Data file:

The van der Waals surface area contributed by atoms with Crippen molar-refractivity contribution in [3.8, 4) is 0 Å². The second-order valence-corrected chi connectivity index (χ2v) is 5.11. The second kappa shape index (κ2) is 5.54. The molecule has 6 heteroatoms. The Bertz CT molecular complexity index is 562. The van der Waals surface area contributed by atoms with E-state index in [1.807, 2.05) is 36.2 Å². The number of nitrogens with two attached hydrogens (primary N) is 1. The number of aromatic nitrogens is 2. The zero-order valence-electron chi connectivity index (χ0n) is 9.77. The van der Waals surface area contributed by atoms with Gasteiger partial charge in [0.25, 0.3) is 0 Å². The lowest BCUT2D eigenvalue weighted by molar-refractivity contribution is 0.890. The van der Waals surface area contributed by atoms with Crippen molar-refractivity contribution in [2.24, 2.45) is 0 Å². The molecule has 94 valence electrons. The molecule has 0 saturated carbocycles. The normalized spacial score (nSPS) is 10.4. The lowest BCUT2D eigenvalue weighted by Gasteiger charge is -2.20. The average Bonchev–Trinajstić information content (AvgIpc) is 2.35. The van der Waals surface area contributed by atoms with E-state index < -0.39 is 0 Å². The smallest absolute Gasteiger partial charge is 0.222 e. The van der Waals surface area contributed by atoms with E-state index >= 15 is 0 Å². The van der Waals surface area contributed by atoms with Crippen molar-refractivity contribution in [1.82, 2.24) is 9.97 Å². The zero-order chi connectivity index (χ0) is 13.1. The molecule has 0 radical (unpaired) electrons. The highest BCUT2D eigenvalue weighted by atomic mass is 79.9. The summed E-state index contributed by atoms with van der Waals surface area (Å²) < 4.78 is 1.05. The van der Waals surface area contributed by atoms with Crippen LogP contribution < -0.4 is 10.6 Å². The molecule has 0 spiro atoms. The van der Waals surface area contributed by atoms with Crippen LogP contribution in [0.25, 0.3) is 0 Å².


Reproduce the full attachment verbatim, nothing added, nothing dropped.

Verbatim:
The van der Waals surface area contributed by atoms with Crippen molar-refractivity contribution in [3.8, 4) is 0 Å². The second-order valence-corrected chi connectivity index (χ2v) is 5.11. The second kappa shape index (κ2) is 5.54. The molecule has 6 heteroatoms. The Bertz CT molecular complexity index is 562. The van der Waals surface area contributed by atoms with E-state index in [1.807, 2.05) is 36.2 Å². The number of nitrogens with two attached hydrogens (primary N) is 1. The number of aromatic nitrogens is 2. The zero-order valence-electron chi connectivity index (χ0n) is 9.77. The van der Waals surface area contributed by atoms with Gasteiger partial charge in [0.25, 0.3) is 0 Å². The lowest BCUT2D eigenvalue weighted by molar-refractivity contribution is 0.890. The van der Waals surface area contributed by atoms with Crippen molar-refractivity contribution in [2.24, 2.45) is 0 Å². The molecule has 94 valence electrons. The molecule has 0 saturated carbocycles. The normalized spacial score (nSPS) is 10.4. The lowest BCUT2D eigenvalue weighted by Gasteiger charge is -2.20. The average Bonchev–Trinajstić information content (AvgIpc) is 2.35. The van der Waals surface area contributed by atoms with E-state index < -0.39 is 0 Å². The smallest absolute Gasteiger partial charge is 0.222 e. The van der Waals surface area contributed by atoms with E-state index >= 15 is 0 Å². The van der Waals surface area contributed by atoms with Crippen molar-refractivity contribution in [1.82, 2.24) is 9.97 Å². The zero-order chi connectivity index (χ0) is 13.1. The molecule has 0 radical (unpaired) electrons. The highest BCUT2D eigenvalue weighted by atomic mass is 79.9. The summed E-state index contributed by atoms with van der Waals surface area (Å²) < 4.78 is 1.05. The van der Waals surface area contributed by atoms with Crippen LogP contribution < -0.4 is 10.6 Å². The molecule has 0 spiro atoms. The van der Waals surface area contributed by atoms with Crippen LogP contribution in [0.25, 0.3) is 0 Å².